Thinking of Becoming a Professional Poker Player?
A professional poker player is someone who makes their primary living from playing poker. They may do this by playing in casinos, online or both. A few decades ago, it was a taboo career to tell people you had. I remember looking at an apartment for a 6-month tenancy and telling the agent that I was a professional poker player and she was taken aback. Since the poker boom and increase in popularity through poker on TV, professional poker has been a realistic and viable way of making a very good living for some people. Not everyone is going to make millions like Phil Ivey or Daniel Negreanu but there are many happy to turn over much better earnings than a job would afford them.
Whilst becoming a professional poker playing may be a goal for many, there are some serious considerations before taking the plunge. My goal with this article is not to encourage or dissuade anyone from becoming a professional poker player. This article is only designed to give you pause for thought and ensure you are taking all aspects into consideration before making such a grand decision. I hope the questions in this article help you think through your decision carefully.
How Much Do You Expect To Earn?
Sometimes a decent player with a year or so of consistent winning thinks he has enough to become a professional poker player. You need a lot of data and many months of consistent earnings in order to estimate what you can reasonably expect to earn as a living. It’s essential you’ve been monitoring your win rate for some time. The other thing is how much have you played to draw the conclusion? It’s one thing playing once a week for 10 hours part-time and it’s another playing 50 hours.
Take 20% off what you realistically think you can make per month/year from poker. Is this figure an amount you are happy with?
What Are Your Monthly Life/Operating Costs?
You should already have a budget of your monthly outgoings, if you don’t, then draw one up. Look at the standing orders, direct debits and make prudent estimates for costs like shopping and fuel.
Once you know what your monthly costs, add 10% on for unforeseen items like car breakdown.
Now you know the minimum need to bring in every month to pay for your expenses. You can reconcile this with what you expect to earn each month and see if going professional is a no go already.
How Mentally Tough Are You?
You may be a winning player but how do you handle a bad run or adversity? Do your crumble under pressure or on a losing run? Have you experienced a bad a run and came through it? It’s no good being a strong player but going on tilt easily and throwing away your winnings. Being mentally tough is a must for a professional poker player.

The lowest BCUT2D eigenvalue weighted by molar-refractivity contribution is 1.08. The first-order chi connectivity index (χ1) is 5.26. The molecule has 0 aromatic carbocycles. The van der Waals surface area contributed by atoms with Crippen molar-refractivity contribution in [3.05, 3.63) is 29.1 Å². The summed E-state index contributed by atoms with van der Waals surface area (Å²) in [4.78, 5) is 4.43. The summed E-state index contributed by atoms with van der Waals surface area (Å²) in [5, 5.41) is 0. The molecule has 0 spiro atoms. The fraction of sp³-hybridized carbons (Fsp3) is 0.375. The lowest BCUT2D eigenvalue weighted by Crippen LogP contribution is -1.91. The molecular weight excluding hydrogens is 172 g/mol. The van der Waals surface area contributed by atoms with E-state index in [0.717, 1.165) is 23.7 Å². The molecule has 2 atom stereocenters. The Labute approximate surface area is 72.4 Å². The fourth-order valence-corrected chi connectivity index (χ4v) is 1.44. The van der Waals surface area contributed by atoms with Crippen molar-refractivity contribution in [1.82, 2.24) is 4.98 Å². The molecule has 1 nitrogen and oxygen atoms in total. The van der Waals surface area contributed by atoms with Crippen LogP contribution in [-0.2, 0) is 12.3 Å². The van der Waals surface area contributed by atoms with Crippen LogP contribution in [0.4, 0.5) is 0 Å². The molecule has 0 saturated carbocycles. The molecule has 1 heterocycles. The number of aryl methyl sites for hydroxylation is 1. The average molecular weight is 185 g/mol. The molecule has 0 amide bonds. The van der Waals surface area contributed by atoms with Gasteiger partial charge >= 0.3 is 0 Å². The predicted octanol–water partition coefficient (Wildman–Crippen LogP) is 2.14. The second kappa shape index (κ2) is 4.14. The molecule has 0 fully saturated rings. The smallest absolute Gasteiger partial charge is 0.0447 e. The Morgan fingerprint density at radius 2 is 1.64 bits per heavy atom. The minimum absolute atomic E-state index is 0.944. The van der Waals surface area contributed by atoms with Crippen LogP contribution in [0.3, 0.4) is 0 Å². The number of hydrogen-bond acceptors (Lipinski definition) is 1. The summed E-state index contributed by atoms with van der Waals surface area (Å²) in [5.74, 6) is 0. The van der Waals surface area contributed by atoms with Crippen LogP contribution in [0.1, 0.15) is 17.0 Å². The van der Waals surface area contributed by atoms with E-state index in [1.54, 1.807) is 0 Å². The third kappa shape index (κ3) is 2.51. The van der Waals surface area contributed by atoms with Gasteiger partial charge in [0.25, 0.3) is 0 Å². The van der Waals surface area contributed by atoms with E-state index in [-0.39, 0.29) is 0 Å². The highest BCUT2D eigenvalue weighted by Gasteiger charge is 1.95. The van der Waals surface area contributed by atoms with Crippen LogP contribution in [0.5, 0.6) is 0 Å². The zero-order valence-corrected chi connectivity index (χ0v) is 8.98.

A professional poker player knows they will have bad sessions, days and weeks.
They are focused on the long run and know a bad session will happen.
What Does Your Family & Friends Think?
Going professional is a huge decision and whilst some player’s do it irrespective of what others think, its always a good idea to get feedback from your loved ones. If they think it’s a solid decision for you and give you support, it will make the transition easier and help you down the line, if you have a bad run.
Have a chat with your friends and family and take on board their input before making a decision.
They will want what is best for you so it’s worth hearing what they have to say, even if they have little technical understanding of poker.
What is Your Contingency Plan?
You need to have a safety net, a back up plan if it all goes wrong or you change your mind. Think of this in advance and have one in place. Will you back to your old job? Will you look for something else or do you have a side income that you can monetise better?
If you plan on going professional, have a contingency plan in place so you are not completely lost if it goes bad.
Can You Motivate Yourself?
When you are self-employed, no set hours and no boss, self-motivation is very important. You need to balance your work with life. Common mistakes are doing too much work but not at your best, or not doing enough and struggling to motivate yourself. Having a routine and sticking to it is a good idea, but don’t feel obligated to stick to it if you are playing poorly or distracted.
The worst thing you can do is play for the sake of it.
Becoming a professional poker player is a massive decision, not to be taken lightly. There are very few long-term winners that have the other skills required to be professional. You need support, a plan, a budget, mental toughness, a love of the game and the ability to motivate yourself to pull it off.
If you meet all these criteria, then becoming a professional poker player may be for you. If not, don’t worry! You can still earn lots from poker and have fun at the same time.
Thinking of going professional and want some independent advice? Why not book in a free 30 minute consultation?